Address by President Danny Faure on the Occasion of 33rd Annual Meeting of the TDB Bank of Board of Governors
Thu, 31 August 2017
Opening Session of
The 33rd Annual Meeting of the TDB Bank of Board of Governors
31st August 2017
His Excellency Rupiah Banda, Former President of the Republic of Zambia
Your Excellencies, Ministers of Finance of the Eastern and Southern African Region
His Excellency Admassu Tadesse, President and CEO of the Trade and Development Bank
His Excellency Sindinyo Ngwenya, Secretary-General of COMESA
Special Guests of the Trade and Development Bank
Representatives and Delegates of Member States
International Partners of Trade and Development Bank
A very good morning to you all
It is an honor to personally welcome you all to Seychelles on this occasion of the 33rd Board of Governors Meeting of the Trade and Development Bank of Eastern and Southern Africa.
We are very pleased to have the Annual Meeting of TDB take place here in Seychelles this year.
Seychelles has had a long and growing association with TDB which we are very pleased to see rising up rapidly toward the vision of its founders. Listening to Ambassador Gatete and TDB President and CEO, Mr. Tadesse, this morning, I am proud that the story of success continues. Our Bank has come a long way from its humble beginnings. Today, it is a world class development financial institution with 21 member States, facilitating trade and economic development in the region.
The bank owes its beginnings to the Common Market for Eastern and Southern Africa, COMESA. COMESA, as you all probably know, is one of the eight Regional Economic Communities recognized by the African Union. The promise of regional trade is as relevant today as it was when the AU’s Abuja Treaty of 1991 was signed. Facilitating trade between ourselves through lower tariffs carries an estimated boon of 30% expansion according to some estimates, and allow us all better access to the production of higher value-added goods.
Ladies and Gentlemen,
Unlocking the potential of regional trade requires more than just tariff elimination. Improved connectivity between ourselves – to the level we afford connectivity to the rest of the world for example – will remove distortion between our potential clients and open our eyes to our neighbours.
TDB has the potential to assist us with financing for infrastructure to improve communications between members states, and WITHIN member states.
So far, such projects have proved both developmental AND viable – growing the balance sheet of the bank to more than USD 5 billion. So attractive has been the performance, that we have seen several African pension funds and African insurance companies buy into the bank, including our own Pension Fund here in Seychelles. The value of these investments have gone up by some 60% since the pension funds made their investment about 3 years ago.
This is heartening because it shows that the region is really beginning to harness and reward Africa’s own capital.
The strong reforms, institution building and drive for excellence that has been underway for several years at TDB has undoubtedly transformed our institution for the better. It is not surprising therefore that our Bank has been topping the charts of the African development banking industry and gaining widespread recognition as a leading financial institution in our region. We are proud of our Bank, and salute the TDB team for its achievements, which includes mobilizing unprecedented volumes of long, medium and short term funding. All these projects and developments help improve the lives of our people – the ultimate aim.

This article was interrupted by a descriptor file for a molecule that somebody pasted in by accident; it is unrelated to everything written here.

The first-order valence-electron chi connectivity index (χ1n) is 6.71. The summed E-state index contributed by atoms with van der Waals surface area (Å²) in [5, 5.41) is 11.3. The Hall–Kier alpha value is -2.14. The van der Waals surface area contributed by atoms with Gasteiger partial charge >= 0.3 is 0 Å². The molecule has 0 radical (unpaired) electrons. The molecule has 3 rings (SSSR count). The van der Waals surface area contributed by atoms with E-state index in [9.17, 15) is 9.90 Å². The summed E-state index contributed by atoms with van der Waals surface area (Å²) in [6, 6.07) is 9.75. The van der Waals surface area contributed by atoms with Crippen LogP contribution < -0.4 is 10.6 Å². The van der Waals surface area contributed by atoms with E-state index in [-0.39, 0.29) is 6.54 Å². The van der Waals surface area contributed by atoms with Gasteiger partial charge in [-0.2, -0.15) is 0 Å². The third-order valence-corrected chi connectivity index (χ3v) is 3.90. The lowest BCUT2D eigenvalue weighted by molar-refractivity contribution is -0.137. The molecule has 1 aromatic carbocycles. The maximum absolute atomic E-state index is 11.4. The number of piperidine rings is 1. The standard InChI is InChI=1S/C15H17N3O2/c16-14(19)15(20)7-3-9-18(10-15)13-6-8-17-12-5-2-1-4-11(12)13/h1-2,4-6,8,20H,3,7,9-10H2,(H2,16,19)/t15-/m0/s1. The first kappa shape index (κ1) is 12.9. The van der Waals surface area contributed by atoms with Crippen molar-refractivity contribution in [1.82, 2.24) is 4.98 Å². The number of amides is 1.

These types of success stories will help our populations see that collectively, we can achieve great things. We have so much wealth amongst ourselves that can be tapped into if we dedicate more time, effort and resources to working together. We need more institutions that give confidence and keep Africa’s capital in Africa to finance our trade, our infrastructure, our industry, our agriculture, our development – all towards serving the interest of our citizens. We just need to have trust in the institution we have created.
In Seychelles, the two projects that have benefited from TDB financing – Eden Island and Ephelia Resort – have ended up creating numerous jobs both directly and indirectly, and contribute significantly to tax receipts to help the Government implement our programs.
We are not alone as beneficiaries. Other Member States have also been able to use TDB financing for their development through trade, infrastructure, agribusiness and industrial development projects.
Like many in the region, Seychelles believes in the promise of regional integration. Together we need to create a more competitive and attractive economic landscape for investment and job creation. Regional financial institutions are important in this context, as they can pool limited human and financial resources, create strong capabilities and build the confidence of other international investors and financiers. They reinforce the values of unity and people-centred development, essential for our continent’s economic and political revival.
This is why as Member States and stakeholders, we need to ensure that our regional financial institutions are supported as they play an increasingly greater role in our drive towards Africa’s bold new Vision 2063. The future of Africa is up to Africans.
As I mentioned before, ultimately, it is about creating an environment which leads to an improvement in the lives of all our citizens.
Seychelles will continue to support and work closely with TDB, and give it every consideration, alongside our fellow member states and investors, over the next 5 year corporate plan, which will be tabled for adoption in the meetings today.
I wish you fruitful deliberations at today’s 33rd Board of Governor’s meeting.